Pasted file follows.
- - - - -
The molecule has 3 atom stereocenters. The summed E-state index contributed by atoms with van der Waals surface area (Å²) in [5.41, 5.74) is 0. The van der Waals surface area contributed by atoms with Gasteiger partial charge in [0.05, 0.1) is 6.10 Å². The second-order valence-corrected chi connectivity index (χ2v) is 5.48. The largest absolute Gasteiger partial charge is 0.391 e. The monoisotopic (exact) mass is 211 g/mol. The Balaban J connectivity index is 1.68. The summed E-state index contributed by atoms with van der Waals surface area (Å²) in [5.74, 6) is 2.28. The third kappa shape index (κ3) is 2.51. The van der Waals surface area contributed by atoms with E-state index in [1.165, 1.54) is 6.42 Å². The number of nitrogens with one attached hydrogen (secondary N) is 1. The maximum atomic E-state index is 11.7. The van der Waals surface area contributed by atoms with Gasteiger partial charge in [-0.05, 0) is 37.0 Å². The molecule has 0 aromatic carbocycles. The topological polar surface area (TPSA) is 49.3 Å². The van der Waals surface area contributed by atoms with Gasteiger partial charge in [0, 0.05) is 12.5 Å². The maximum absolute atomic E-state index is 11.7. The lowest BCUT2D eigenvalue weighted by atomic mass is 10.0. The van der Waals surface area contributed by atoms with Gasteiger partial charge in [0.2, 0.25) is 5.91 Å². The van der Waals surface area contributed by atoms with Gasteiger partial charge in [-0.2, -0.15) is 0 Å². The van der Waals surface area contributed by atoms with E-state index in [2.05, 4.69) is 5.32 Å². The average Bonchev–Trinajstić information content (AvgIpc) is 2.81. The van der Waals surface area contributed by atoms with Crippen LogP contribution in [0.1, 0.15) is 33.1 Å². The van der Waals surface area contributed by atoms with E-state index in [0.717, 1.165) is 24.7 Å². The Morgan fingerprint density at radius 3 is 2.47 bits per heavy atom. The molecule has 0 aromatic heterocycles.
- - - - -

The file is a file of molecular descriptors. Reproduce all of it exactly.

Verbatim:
The molecule has 3 atom stereocenters. The summed E-state index contributed by atoms with van der Waals surface area (Å²) in [5.41, 5.74) is 0. The van der Waals surface area contributed by atoms with Gasteiger partial charge in [0.05, 0.1) is 6.10 Å². The second-order valence-corrected chi connectivity index (χ2v) is 5.48. The largest absolute Gasteiger partial charge is 0.391 e. The monoisotopic (exact) mass is 211 g/mol. The Balaban J connectivity index is 1.68. The summed E-state index contributed by atoms with van der Waals surface area (Å²) in [5.74, 6) is 2.28. The third kappa shape index (κ3) is 2.51. The van der Waals surface area contributed by atoms with E-state index in [1.165, 1.54) is 6.42 Å². The number of nitrogens with one attached hydrogen (secondary N) is 1. The maximum atomic E-state index is 11.7. The van der Waals surface area contributed by atoms with Gasteiger partial charge in [-0.05, 0) is 37.0 Å². The molecule has 0 aromatic carbocycles. The topological polar surface area (TPSA) is 49.3 Å². The van der Waals surface area contributed by atoms with Gasteiger partial charge in [0, 0.05) is 12.5 Å². The maximum absolute atomic E-state index is 11.7. The lowest BCUT2D eigenvalue weighted by atomic mass is 10.0. The van der Waals surface area contributed by atoms with Gasteiger partial charge in [0.2, 0.25) is 5.91 Å². The van der Waals surface area contributed by atoms with Gasteiger partial charge in [-0.2, -0.15) is 0 Å². The van der Waals surface area contributed by atoms with E-state index in [2.05, 4.69) is 5.32 Å². The average Bonchev–Trinajstić information content (AvgIpc) is 2.81. The van der Waals surface area contributed by atoms with Crippen LogP contribution in [0.1, 0.15) is 33.1 Å². The van der Waals surface area contributed by atoms with E-state index in [0.717, 1.165) is 24.7 Å². The Morgan fingerprint density at radius 3 is 2.47 bits per heavy atom. The molecule has 0 aromatic heterocycles.